“There’s a difference between a venue that has technology that lets you do stuff, and the next level of technology that responds individually to each user,” says Anthony Perez, CEO of VenueNext. “And that’s where the Magic, in particular, have done a lot to use data from VenueNext and other sources to drive a dynamic experience, and that is where you get to that next level smart venue.”
Orlando Magic – Facts & Figures
of season ticket holders use team app
increase in fan satisfaction with in-venue technology
Personalization takes center court
While a slam dunk of an app is enough to keep some fans engaged, it’s what the Magic does with customer data that puts it in a different league.
The process starts by integrating streaming app data with historical data from more than 2 million customers. Information from 13 source systems – including ticketing, concessions, retail merchandise and app maker VenueNext – is combined into an enterprise data warehouse with close to 200 productionalized target tables. Individuals are then clustered into segments based on their behavior.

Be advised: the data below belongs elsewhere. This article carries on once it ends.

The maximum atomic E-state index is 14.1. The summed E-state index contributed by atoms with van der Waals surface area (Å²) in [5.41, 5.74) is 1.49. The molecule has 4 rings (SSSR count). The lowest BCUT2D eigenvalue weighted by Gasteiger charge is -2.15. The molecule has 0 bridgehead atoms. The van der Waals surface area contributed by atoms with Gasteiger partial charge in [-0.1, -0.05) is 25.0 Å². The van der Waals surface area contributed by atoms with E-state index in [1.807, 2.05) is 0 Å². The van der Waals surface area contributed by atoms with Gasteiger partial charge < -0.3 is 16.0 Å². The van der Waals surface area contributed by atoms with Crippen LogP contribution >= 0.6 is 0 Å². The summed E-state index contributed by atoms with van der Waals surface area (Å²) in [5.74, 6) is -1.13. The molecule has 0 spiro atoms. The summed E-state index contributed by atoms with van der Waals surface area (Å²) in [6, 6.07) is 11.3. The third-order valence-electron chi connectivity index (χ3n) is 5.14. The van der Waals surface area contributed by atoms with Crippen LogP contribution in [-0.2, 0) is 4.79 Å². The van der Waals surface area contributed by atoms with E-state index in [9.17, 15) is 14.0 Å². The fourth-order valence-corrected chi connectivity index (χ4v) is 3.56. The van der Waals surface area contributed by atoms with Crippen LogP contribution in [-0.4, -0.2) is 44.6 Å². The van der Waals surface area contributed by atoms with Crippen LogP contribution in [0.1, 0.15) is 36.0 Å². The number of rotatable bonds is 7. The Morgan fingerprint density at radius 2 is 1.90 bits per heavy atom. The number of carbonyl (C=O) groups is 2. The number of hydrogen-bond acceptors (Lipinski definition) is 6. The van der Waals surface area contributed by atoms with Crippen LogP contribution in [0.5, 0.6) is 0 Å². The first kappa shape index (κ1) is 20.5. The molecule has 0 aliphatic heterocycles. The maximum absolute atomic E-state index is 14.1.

At this point, Riola and his team use SAS to model the data and predict what products and services fans are likely to purchase. Personalized offers are then automatically sent to fans via push notifications, website banners and emails.
“We’ve been believers in analytics for a long time,” Riola says. “But we’re getting much more sophisticated in how we use analytics to personalize the fan experience and grow our business.”
A certain segment of fans, for example, will browse jerseys in the app marketplace following a hot performance from one of the Magic’s top players. Using SAS, this interest is scored with predictive models and combined with existing knowledge about these shoppers to display personalized offers for the jersey in the app.